TW: This short article contains reference to suicide. Please proceed thoughtfully.
Today marks the eighth anniversary of Robin Williams’s death. The legendary comedian and actor committed suicide in 2014 at age 63. Williams experienced depression and was misdiagnosed with Parkinson’s disease, which played a job in the “frustration” and discomfort Williams experienced in life, in accordance with his son Zak Williams who spoke this past year on The Genius Life podcast concerning the misdiagnosis. It had been later discovered following the comedian’s death he actually had Lewy body dementia.
The mind disease impacted Williams’ thinking, memory, and movement control which got truly in the way of both his career and family life, his son said on the podcast. “There is a focus issue that frustrated him, there have been issues connected with how he felt and in addition from the neurological perspective he didn’t feel good,” he says.
Dad, on the eighth anniversary of one’s passing, I’m remembering how incredibly kind and joyful you’re. I deeply miss you you wonderful, hairy man and you will be celebrating your daily life today. Love you so so much! pic.twitter.com/UBa51xeN2g
Zak Williams (@zakwilliams) August 11, 2022
“What he was going right through didn’t match someone to one [with what] many Parkinson’s patients experience,” Zak said. “So, I believe that has been hard for him.”
Why was Williams misdiagnosed? In accordance with experts, there are numerous similarities between Parkinson’s disease and Lewy body dementia. Continue reading for more information about Lewy body dementia, including causes, symptoms, and treatment.
WHAT’S Lewy Body Dementia?
Lewy body dementia, also known Dementia with Lewy bodies (DLB) is really a brain disease due to an abnormal buildup of proteins into masses called “Lewy bodies,” in accordance with Mayo Clinic. The progressive dementia results in a decline in thinking, reasoning, independent function, and may include changes in attention, visual hallucinations, sleep disorder, and slow movement.
Lewy body dementia “causes some or all the motor outward indications of Parkinson,” in accordance with Johns Hopkins Medicine, which could’ve contributed to Williams’s misdiagnosis. Symptoms like tremors, fluctuating cognition, and difficulty with movement all overlap. Alzheimer’s Association (AA) says the diseases may be from the same underlying brain abnormalities.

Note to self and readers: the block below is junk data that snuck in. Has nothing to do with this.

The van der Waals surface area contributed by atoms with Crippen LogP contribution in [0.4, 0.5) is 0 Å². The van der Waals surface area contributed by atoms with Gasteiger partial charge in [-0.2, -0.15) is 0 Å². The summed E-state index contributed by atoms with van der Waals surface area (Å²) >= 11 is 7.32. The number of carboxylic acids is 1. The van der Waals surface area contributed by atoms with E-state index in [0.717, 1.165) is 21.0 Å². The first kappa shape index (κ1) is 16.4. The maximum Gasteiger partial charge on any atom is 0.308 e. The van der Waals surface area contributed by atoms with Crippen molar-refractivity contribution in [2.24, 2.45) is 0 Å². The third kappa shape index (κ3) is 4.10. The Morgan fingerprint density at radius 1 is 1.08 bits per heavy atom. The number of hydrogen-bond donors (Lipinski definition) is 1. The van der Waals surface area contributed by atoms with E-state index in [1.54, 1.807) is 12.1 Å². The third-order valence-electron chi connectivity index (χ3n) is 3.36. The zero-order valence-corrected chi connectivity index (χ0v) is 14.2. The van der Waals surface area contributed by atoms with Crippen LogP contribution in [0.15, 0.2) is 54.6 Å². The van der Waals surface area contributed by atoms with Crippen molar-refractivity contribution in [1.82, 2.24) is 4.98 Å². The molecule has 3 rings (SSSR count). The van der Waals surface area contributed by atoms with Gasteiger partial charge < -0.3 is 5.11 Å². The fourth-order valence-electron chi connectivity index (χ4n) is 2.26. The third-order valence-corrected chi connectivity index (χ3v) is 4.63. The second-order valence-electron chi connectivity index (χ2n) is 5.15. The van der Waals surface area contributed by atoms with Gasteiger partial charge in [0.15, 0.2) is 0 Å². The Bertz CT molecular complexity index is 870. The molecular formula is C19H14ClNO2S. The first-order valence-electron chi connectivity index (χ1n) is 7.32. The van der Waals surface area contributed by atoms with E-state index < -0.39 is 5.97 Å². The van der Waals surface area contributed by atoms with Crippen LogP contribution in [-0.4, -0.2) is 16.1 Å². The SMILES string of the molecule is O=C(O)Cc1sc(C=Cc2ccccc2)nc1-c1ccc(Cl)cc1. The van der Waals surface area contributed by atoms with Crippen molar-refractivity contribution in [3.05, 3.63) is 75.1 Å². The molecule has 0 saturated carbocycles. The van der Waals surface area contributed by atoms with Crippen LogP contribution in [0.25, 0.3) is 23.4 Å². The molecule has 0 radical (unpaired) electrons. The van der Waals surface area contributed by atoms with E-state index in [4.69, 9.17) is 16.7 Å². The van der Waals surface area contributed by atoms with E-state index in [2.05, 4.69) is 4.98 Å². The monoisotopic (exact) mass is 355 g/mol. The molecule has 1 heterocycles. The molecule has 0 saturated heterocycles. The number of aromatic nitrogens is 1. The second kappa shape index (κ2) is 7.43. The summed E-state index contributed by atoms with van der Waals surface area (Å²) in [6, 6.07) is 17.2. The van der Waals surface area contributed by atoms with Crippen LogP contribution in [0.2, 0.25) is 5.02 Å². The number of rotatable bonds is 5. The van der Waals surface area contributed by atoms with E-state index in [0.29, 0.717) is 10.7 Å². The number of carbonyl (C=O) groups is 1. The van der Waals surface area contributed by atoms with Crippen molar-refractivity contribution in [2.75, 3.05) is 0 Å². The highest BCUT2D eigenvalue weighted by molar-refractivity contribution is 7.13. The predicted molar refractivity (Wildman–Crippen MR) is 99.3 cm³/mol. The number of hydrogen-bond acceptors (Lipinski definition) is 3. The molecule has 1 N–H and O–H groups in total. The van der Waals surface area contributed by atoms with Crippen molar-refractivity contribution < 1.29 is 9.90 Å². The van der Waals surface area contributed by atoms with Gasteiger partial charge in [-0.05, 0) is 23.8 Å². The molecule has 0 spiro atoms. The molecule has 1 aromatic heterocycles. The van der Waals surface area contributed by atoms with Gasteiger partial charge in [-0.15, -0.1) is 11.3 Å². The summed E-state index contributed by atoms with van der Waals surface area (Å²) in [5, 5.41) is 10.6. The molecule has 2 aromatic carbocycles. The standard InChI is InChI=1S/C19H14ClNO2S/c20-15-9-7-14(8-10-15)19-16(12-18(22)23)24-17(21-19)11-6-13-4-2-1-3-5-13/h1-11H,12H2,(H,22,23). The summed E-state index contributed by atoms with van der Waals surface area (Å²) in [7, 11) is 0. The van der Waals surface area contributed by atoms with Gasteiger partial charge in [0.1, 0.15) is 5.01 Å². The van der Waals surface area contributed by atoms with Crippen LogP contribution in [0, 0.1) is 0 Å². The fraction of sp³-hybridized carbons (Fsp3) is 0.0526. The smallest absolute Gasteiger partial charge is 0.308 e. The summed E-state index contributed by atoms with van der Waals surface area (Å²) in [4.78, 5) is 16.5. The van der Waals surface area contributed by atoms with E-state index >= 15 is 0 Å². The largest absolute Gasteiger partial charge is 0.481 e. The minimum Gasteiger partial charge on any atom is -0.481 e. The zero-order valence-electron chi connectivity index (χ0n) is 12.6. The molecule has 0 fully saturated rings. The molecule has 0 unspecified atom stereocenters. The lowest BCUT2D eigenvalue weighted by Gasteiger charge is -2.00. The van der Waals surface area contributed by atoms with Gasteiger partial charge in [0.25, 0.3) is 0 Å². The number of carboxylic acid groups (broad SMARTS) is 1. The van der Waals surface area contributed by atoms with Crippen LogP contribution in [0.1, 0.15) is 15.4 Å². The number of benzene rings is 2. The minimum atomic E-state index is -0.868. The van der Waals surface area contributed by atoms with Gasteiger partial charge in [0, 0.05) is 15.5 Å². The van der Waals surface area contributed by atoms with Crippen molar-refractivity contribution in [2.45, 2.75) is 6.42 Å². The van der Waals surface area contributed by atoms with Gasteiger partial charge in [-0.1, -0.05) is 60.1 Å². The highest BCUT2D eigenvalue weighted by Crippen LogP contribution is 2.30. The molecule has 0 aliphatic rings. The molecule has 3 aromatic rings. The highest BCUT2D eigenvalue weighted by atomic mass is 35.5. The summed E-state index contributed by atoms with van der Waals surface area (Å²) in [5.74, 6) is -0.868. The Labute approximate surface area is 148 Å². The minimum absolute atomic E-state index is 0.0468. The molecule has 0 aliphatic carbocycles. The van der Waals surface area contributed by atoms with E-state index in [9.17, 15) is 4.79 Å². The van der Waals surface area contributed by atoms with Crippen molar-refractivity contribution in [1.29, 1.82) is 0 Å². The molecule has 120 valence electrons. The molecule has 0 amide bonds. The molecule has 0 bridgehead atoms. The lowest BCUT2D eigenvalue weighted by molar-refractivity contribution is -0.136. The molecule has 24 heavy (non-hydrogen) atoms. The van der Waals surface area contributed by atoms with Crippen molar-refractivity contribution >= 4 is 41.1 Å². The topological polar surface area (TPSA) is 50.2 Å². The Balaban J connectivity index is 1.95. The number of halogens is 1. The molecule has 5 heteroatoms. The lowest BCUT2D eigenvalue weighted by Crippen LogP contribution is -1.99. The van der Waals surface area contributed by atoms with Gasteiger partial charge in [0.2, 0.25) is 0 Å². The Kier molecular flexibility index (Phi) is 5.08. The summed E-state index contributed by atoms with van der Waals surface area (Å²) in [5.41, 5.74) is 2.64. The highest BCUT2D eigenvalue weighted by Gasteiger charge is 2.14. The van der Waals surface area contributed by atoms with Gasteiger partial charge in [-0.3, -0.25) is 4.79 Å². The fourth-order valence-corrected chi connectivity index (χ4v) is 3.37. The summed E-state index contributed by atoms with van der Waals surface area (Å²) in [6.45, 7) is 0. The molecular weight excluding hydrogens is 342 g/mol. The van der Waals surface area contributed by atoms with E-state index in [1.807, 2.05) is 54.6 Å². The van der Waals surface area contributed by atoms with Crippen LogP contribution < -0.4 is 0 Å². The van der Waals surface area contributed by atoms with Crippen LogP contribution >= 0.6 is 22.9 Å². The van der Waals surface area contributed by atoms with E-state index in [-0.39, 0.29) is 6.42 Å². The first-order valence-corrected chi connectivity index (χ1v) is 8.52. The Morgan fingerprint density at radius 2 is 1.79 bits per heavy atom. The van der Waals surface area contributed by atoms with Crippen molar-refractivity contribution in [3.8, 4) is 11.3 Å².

How Is Lewy Body Dementia Diagnosed?
In accordance with the National Institute for Aging (NIA), there’s ongoing research to diagnose Lewy body dementia earlier in life, but the only solution to definitively confirm it really is by way of a brain autopsy conducted after death. What doctors can do is use your present signs or symptoms to eliminate other conditions. Still, in the first stages, dementia with lewy bodies is hard to tell apart from Parkinson’s disease or Alzheimer’s disease, based on the Alzheimer’s Association.
A lot of people identified as having the Lewy body dementia are over 60, and it’s really more prevalent in men, per the Mayo Clinic, which put Williams in the bigger risk category as he was 63 when he died. Genealogy of the condition also escalates the probability of developing Lewy body dementia, though it isn’t considered a genetic disease.
Can Lewy Body Dementia Be Treated or Cured?
Unfortunately, there is absolutely no cure for Lewy body dementia, so treatment targets managing symptoms, says the NIA. Behavioral and mood changes worsen as thinking abilities decline, making depression, apathy, agitation, paranoia, and delusions common. Certain Alzheimer’s disease medications and Parkinson’s disease medications enable you to address symptoms. Non-drug approaches can also be helpful. Certain changes in lifestyle, like modifying your environment and creating daily routines, could also aid in symptom alleviation, per the Mayo Clinic. It is suggested to utilize both a neurologist who focuses on dementia, and a counselor to provide emotional support.